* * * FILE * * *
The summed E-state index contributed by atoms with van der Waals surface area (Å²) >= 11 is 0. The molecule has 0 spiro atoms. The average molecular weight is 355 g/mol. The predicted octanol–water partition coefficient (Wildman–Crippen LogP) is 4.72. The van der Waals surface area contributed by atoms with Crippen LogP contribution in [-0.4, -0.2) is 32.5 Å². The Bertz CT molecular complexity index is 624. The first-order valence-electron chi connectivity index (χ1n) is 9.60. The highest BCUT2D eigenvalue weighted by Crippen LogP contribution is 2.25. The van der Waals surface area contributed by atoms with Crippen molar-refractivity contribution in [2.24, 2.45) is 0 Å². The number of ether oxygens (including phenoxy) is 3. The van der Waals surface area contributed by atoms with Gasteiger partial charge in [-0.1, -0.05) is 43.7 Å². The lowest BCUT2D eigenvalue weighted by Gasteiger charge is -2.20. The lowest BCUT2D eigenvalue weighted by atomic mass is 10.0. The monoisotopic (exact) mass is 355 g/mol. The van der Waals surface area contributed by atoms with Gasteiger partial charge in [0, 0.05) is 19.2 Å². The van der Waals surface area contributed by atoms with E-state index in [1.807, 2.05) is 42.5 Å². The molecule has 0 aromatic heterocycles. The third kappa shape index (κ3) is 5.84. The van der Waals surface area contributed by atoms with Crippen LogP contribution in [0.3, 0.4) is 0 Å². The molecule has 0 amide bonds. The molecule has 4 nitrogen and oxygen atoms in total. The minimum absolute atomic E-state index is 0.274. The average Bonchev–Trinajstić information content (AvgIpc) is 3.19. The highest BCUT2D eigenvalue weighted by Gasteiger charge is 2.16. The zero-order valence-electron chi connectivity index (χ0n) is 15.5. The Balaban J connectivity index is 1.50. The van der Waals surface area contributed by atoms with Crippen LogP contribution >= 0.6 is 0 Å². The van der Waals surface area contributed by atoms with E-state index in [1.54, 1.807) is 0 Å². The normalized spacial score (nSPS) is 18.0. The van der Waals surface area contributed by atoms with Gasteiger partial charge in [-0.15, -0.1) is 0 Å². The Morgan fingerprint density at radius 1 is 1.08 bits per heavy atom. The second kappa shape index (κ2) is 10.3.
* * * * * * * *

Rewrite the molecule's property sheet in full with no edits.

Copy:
The summed E-state index contributed by atoms with van der Waals surface area (Å²) >= 11 is 0. The molecule has 0 spiro atoms. The average molecular weight is 355 g/mol. The predicted octanol–water partition coefficient (Wildman–Crippen LogP) is 4.72. The van der Waals surface area contributed by atoms with Crippen LogP contribution in [-0.4, -0.2) is 32.5 Å². The Bertz CT molecular complexity index is 624. The first-order valence-electron chi connectivity index (χ1n) is 9.60. The highest BCUT2D eigenvalue weighted by Crippen LogP contribution is 2.25. The van der Waals surface area contributed by atoms with Crippen molar-refractivity contribution in [2.24, 2.45) is 0 Å². The number of ether oxygens (including phenoxy) is 3. The van der Waals surface area contributed by atoms with Gasteiger partial charge in [-0.1, -0.05) is 43.7 Å². The lowest BCUT2D eigenvalue weighted by Gasteiger charge is -2.20. The lowest BCUT2D eigenvalue weighted by atomic mass is 10.0. The monoisotopic (exact) mass is 355 g/mol. The van der Waals surface area contributed by atoms with Gasteiger partial charge in [0, 0.05) is 19.2 Å². The van der Waals surface area contributed by atoms with E-state index in [1.807, 2.05) is 42.5 Å². The molecule has 0 aromatic heterocycles. The third kappa shape index (κ3) is 5.84. The van der Waals surface area contributed by atoms with Crippen LogP contribution in [0.3, 0.4) is 0 Å². The molecule has 0 amide bonds. The molecule has 4 nitrogen and oxygen atoms in total. The minimum absolute atomic E-state index is 0.274. The average Bonchev–Trinajstić information content (AvgIpc) is 3.19. The highest BCUT2D eigenvalue weighted by Gasteiger charge is 2.16. The zero-order valence-electron chi connectivity index (χ0n) is 15.5. The Balaban J connectivity index is 1.50. The van der Waals surface area contributed by atoms with Crippen LogP contribution >= 0.6 is 0 Å². The van der Waals surface area contributed by atoms with E-state index in [1.54, 1.807) is 0 Å². The normalized spacial score (nSPS) is 18.0. The van der Waals surface area contributed by atoms with Gasteiger partial charge in [-0.15, -0.1) is 0 Å². The Morgan fingerprint density at radius 1 is 1.08 bits per heavy atom. The second kappa shape index (κ2) is 10.3.